Patients with high plasma levels of lipoprotein(a) have an increased risk for ischemic stroke, both observationally and causally from genetics, according to results published in the Journal of the American College of Cardiology.
The study included participants from the Copenhagen General Population Study (n=49,699) and participants from the Copenhagen City Heart Study (n=10,813) who had measurements of plasma lipoprotein(a), LPA kringle-IV type 2 number of repeats, and LPA rs10455872. The researchers used Danish national health registries to determine ischemic stroke, which was validated by medical doctors.
After adjusting for variables, the researchers found that participants with lipoprotein(a) levels >93 mg/dL (>199 nmol/L: 96th-100th percentile) had a hazard ratio of 1.60 for ischemic stroke (95% CI, 1.24-2.05) compared with participants whose lipoprotein(a) levels were <10 mg/dL (<18 nmol/L: 1st-50th percentile).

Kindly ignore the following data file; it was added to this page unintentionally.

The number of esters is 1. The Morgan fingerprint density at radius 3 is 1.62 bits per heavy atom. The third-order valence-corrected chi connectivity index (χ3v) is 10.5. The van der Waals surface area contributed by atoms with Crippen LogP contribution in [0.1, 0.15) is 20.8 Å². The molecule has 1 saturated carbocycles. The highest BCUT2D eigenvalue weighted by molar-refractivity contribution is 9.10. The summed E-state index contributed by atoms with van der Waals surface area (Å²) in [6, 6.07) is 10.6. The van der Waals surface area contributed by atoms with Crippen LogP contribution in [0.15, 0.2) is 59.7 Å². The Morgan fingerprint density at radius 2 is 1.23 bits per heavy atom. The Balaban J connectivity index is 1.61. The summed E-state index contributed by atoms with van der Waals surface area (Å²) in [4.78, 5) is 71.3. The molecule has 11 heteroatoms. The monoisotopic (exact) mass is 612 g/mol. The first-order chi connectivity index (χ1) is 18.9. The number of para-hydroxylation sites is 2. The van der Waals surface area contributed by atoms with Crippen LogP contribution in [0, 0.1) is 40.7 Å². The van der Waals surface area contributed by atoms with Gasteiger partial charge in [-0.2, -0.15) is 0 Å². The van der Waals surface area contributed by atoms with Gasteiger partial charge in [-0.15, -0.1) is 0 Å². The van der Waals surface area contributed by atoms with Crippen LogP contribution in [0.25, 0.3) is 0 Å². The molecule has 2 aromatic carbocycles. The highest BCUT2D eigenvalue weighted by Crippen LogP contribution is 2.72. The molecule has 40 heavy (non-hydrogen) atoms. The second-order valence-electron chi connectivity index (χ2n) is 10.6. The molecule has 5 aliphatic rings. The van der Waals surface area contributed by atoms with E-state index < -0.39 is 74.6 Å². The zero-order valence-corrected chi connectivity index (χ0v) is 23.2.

In an observational analysis, the researchers found that for 50 mg/dL (105 nmol/L) higher lipoprotein(a) level, the age- and sex- adjusted genetic causal risk ratio for ischemic stroke was 1.20 (95% CI, 1.13-1.28). The corresponding age- and sex-adjusted genetic causal risk ratio for kringle-IV type 2 number of repeats was 1.20 (95% CI, 1.02-1.43) and 1.27 (95% CI, 1.06-1.51) for rs10455872.
Participants who had the highest absolute 10-year risk for ischemic stroke (17%) were smokers >70 years of age with hypertension and lipoprotein(a) levels >93 mg/dL (>199 nmol/L: 96th-100th percentile).
“Randomized trials are needed to evaluate the efficacy of lipoprotein(a)-lowering for prevention of cardiovascular diseases, including ischemic stroke,” the researchers wrote.
Disclosure: Børge G. Nordestgaard, MD, DMSc, has served as a consultant and/or provided sponsored talks for Akcea, Amgen, Sanofi, Regeneron, and AstraZeneca.
Langsted A, Nordestgaard BG, Kamstrup PR. Elevated lipoprotein(a) and risk of ischemic stroke. J Am Coll Cardiol. 2019;74(1):54-66.